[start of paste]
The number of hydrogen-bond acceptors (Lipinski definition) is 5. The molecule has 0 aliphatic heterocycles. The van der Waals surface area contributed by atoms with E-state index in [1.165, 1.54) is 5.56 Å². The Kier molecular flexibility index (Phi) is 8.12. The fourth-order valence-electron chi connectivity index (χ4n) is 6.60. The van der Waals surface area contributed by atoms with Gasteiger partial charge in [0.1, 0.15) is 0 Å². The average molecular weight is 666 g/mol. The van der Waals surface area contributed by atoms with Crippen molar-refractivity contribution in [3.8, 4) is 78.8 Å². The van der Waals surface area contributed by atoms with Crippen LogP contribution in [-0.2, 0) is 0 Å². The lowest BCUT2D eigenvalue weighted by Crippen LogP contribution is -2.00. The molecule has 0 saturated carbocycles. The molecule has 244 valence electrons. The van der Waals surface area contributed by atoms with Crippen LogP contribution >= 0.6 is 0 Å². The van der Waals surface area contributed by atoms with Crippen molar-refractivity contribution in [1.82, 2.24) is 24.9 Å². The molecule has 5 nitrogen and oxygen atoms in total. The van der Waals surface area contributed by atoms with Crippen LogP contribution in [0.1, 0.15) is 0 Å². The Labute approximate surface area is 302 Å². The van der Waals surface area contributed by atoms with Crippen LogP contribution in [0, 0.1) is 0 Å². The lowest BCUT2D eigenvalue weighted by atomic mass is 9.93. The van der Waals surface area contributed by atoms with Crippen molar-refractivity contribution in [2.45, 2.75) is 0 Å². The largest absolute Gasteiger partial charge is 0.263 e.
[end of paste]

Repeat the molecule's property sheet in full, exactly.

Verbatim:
The number of hydrogen-bond acceptors (Lipinski definition) is 5. The molecule has 0 aliphatic heterocycles. The van der Waals surface area contributed by atoms with E-state index in [1.165, 1.54) is 5.56 Å². The Kier molecular flexibility index (Phi) is 8.12. The fourth-order valence-electron chi connectivity index (χ4n) is 6.60. The van der Waals surface area contributed by atoms with Gasteiger partial charge in [0.1, 0.15) is 0 Å². The average molecular weight is 666 g/mol. The van der Waals surface area contributed by atoms with Crippen molar-refractivity contribution in [3.8, 4) is 78.8 Å². The van der Waals surface area contributed by atoms with Crippen LogP contribution in [-0.2, 0) is 0 Å². The lowest BCUT2D eigenvalue weighted by Crippen LogP contribution is -2.00. The molecule has 0 saturated carbocycles. The molecule has 244 valence electrons. The van der Waals surface area contributed by atoms with Crippen LogP contribution >= 0.6 is 0 Å². The van der Waals surface area contributed by atoms with Crippen molar-refractivity contribution in [1.82, 2.24) is 24.9 Å². The molecule has 5 nitrogen and oxygen atoms in total. The van der Waals surface area contributed by atoms with Crippen LogP contribution in [0.1, 0.15) is 0 Å². The Labute approximate surface area is 302 Å². The van der Waals surface area contributed by atoms with Crippen LogP contribution in [0, 0.1) is 0 Å². The lowest BCUT2D eigenvalue weighted by atomic mass is 9.93. The van der Waals surface area contributed by atoms with Crippen molar-refractivity contribution in [2.45, 2.75) is 0 Å². The largest absolute Gasteiger partial charge is 0.263 e.